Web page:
In the tighter States it also probably depends on just how long people are willing to stand in line. In early voting the lineups in some places are 6 to 8 hours long, which is just nutz!

There does appear to be some correlation with lack of voting places or machines in more democratic precincts in some states. Funny that....

The early vote turnout is already breaking records all over the place so tomorrow could be just crazy. I wouldn't be surprised if in some areas there won't be enough time for all the people to vote within the posted hours. Don't know what happens in that case. Maybe someone here knows. If there are still big lineup when the polls are supposed to close can they extend it. Is it a state by state sort of ruling?
I can't imagine, or maybe can imagine what would happen if people had been standing in a lineup for hours and hours and they get an announcement, 'oops sorry times up you don't get to vote!' Yuckiness...

Adam T

The aggregate U.S election in 2006 was 52.9% Democratic - 44.9% Republican. I would expect a similar result, though slightly tighter- 53-46%

My electoral college prediction is 353-185. I agree with Ghoris on everything, except I think Obama will eke out a win in North Carolina.

For what it's worth, apparently Karl Rove also predicts an Obama win of 338-200.

The largest possible win for Obama is probably 405-133 in which McCain wins just 17 states, failing to even win his home state of Arizona.

Those 17 states are: 1.Alabama, 2.Alaska, 3.Arkansas, 4.Idaho, 5.Kansas, 6.Kentucky, 7.Louisiana 8.Mississippi, 9.Nebraska, 10.Oklahoma, 11.South Carolina, 12.South Dakota, 13.Tennessee, 14.Texas, 15.Utah, 16.West Virginia, 17.Wyoming.

In such a landslide scenario (which I don't expect) it would be likely that of these states, Obama would also lose 1.Arkansas, 2.Kansas, 3.Kentucky, 4.Louisiana, 5.Mississippi, 6.South Carolina, 7.South Dakota, 8.Texas and 9.West Virginia by at most 10%.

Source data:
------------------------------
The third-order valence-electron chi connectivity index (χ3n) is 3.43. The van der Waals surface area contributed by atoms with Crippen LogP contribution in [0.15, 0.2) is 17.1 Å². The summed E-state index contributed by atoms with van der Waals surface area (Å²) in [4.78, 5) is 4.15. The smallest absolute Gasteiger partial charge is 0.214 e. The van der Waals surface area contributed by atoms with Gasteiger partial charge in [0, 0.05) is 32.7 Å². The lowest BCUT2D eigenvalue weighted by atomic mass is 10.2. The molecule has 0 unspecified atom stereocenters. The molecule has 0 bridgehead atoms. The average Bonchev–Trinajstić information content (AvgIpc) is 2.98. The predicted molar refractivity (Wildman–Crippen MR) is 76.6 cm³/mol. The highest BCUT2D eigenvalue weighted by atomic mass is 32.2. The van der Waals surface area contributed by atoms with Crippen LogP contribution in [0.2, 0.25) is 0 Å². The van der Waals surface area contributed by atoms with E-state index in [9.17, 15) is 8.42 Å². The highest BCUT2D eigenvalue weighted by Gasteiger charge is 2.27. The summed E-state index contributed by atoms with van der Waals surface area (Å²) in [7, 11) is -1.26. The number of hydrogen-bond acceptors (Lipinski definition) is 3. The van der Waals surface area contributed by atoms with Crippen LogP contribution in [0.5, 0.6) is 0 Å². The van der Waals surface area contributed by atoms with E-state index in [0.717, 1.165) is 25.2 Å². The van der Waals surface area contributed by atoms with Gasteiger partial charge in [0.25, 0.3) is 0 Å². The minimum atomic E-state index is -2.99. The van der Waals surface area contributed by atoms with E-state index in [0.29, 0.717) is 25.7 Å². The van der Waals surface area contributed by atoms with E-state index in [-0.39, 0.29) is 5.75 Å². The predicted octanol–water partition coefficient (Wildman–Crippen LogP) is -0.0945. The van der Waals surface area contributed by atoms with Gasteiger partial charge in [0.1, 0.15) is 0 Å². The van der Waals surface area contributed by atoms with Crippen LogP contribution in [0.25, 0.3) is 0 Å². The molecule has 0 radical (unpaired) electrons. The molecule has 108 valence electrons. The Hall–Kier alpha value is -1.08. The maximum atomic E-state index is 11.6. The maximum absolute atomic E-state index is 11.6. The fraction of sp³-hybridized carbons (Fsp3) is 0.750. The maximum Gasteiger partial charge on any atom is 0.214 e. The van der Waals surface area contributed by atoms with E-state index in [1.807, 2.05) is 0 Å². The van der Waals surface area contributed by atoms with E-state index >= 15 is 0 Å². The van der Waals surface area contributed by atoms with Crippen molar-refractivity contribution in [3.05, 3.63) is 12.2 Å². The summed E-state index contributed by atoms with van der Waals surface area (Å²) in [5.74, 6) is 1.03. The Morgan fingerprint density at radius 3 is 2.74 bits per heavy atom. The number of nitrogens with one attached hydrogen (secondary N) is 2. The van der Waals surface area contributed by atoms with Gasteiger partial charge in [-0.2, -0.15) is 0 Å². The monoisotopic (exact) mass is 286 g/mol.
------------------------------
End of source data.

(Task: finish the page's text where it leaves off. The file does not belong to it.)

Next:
It is also interesting to note the regional disparity of those 17 states, they are truly the core Republican areas: 10 are considered southern states (Alabama, Arkansas, Kentucky, Louisiana, Mississippi, Oklahoma, South Carolina, Tennessee, Texas, West Virginia), 3 are Mountain West States (Idaho, Utah and Wyoming), 3.are Prairie, midwestern states that border the Mountain States (Kansas, Nebraska and South Dakota) and then there is Alaska (which might well have been a toss up state had McCain not put Palin on the ticket).

ghoris

quote:


Originally posted by Adam T:
For what it's worth, apparently Karl Rove also predicts an Obama win of 338-200.


Just what are you insinuating? [img]wink.gif" border="0[/img]

wage zombie

Obama 55%
McCain 42%
Barr <2%
McKinney <1%
Nader <1%

Obama wins all the Kerry states plus Iowa, Virginia, North Carolina, Florida, Ohio, Nevada, New Mexico, Colorado, Indiana, Montana, Missouri.

Senate:
Dems 57
Repubs: 40
Ind: 2
Run off: 1

Doug

First results!

Dixville Notch, NH:

Obama 15
McCain 6

It's the first time they voted Democratic since 1968.

[url=http://www.cnn.com/2008/POLITICS/11/03/dixville.notch/index.html]http://...

And in Harts Location, NH:

Obama 17
McCain 10
Ron Paul 2

[url=http://www.hartslocation.com/]http://www.hartslocation.com/[/url]

[ 03 November 2008: Message edited by: Doug ]

Lord Palmerston

quote:


Originally posted by ghoris:
President

Obama 338 50%
McCain 200 45%

Obama wins all the Kerry states and picks up Nevada, Colorado, New Mexico, Iowa, Ohio, Virginia and Florida.


This is pretty much how I think it will go as well.

ElizaQ ElizaQ's picture

I'm going to go out on a limb and predict that he's going to scoop Georgia as well. It's been on my mind.

West Coast Greeny

Prez election: Enthusiasm gap, Fundraising gap, youth voter turnout and absence of Bradley effect swings election hard in Obama's favour.

Obama (D) - 54.5%, 393 EV, Pick-ups: NV, CO, NM, FL, NC, VA, OH, IA, MO, MT, GA, IN.